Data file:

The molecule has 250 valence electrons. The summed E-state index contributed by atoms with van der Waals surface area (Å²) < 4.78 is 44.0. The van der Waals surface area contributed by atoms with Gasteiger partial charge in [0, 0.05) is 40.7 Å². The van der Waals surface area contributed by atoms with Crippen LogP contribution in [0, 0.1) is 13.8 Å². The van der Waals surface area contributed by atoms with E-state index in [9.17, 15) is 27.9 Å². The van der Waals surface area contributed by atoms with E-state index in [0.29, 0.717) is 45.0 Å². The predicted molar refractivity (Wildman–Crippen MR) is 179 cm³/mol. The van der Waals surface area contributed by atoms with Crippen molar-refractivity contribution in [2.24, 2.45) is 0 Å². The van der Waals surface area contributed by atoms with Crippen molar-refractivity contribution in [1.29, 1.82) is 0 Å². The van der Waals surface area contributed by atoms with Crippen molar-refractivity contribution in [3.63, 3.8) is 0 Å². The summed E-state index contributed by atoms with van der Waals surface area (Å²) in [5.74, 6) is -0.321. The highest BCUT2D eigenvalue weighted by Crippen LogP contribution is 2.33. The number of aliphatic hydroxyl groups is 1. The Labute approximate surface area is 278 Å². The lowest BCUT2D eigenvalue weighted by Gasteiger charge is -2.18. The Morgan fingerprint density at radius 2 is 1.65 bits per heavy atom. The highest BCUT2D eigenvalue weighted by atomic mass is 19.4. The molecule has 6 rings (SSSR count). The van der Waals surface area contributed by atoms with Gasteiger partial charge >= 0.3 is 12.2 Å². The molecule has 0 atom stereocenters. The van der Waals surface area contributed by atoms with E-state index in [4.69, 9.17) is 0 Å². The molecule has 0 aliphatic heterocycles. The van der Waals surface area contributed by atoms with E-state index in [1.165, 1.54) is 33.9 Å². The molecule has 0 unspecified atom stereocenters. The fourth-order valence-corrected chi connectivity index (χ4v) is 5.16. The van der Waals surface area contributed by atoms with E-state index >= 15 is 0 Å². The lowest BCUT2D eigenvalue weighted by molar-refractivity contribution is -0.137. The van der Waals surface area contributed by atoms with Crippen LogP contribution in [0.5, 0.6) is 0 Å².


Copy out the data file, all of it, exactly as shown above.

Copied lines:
The molecule has 250 valence electrons. The summed E-state index contributed by atoms with van der Waals surface area (Å²) < 4.78 is 44.0. The van der Waals surface area contributed by atoms with Gasteiger partial charge in [0, 0.05) is 40.7 Å². The van der Waals surface area contributed by atoms with Crippen LogP contribution in [0, 0.1) is 13.8 Å². The van der Waals surface area contributed by atoms with E-state index in [9.17, 15) is 27.9 Å². The van der Waals surface area contributed by atoms with E-state index in [0.29, 0.717) is 45.0 Å². The predicted molar refractivity (Wildman–Crippen MR) is 179 cm³/mol. The van der Waals surface area contributed by atoms with Crippen molar-refractivity contribution in [2.24, 2.45) is 0 Å². The van der Waals surface area contributed by atoms with Crippen molar-refractivity contribution in [1.29, 1.82) is 0 Å². The van der Waals surface area contributed by atoms with Crippen molar-refractivity contribution in [3.63, 3.8) is 0 Å². The summed E-state index contributed by atoms with van der Waals surface area (Å²) in [5.74, 6) is -0.321. The highest BCUT2D eigenvalue weighted by Crippen LogP contribution is 2.33. The number of aliphatic hydroxyl groups is 1. The Labute approximate surface area is 278 Å². The lowest BCUT2D eigenvalue weighted by Gasteiger charge is -2.18. The Morgan fingerprint density at radius 2 is 1.65 bits per heavy atom. The highest BCUT2D eigenvalue weighted by atomic mass is 19.4. The molecule has 6 rings (SSSR count). The van der Waals surface area contributed by atoms with Gasteiger partial charge >= 0.3 is 12.2 Å². The molecule has 0 atom stereocenters. The van der Waals surface area contributed by atoms with E-state index in [4.69, 9.17) is 0 Å². The molecule has 0 aliphatic heterocycles. The van der Waals surface area contributed by atoms with E-state index in [1.165, 1.54) is 33.9 Å². The molecule has 0 unspecified atom stereocenters. The fourth-order valence-corrected chi connectivity index (χ4v) is 5.16. The van der Waals surface area contributed by atoms with E-state index >= 15 is 0 Å². The lowest BCUT2D eigenvalue weighted by molar-refractivity contribution is -0.137. The van der Waals surface area contributed by atoms with Crippen LogP contribution in [0.5, 0.6) is 0 Å².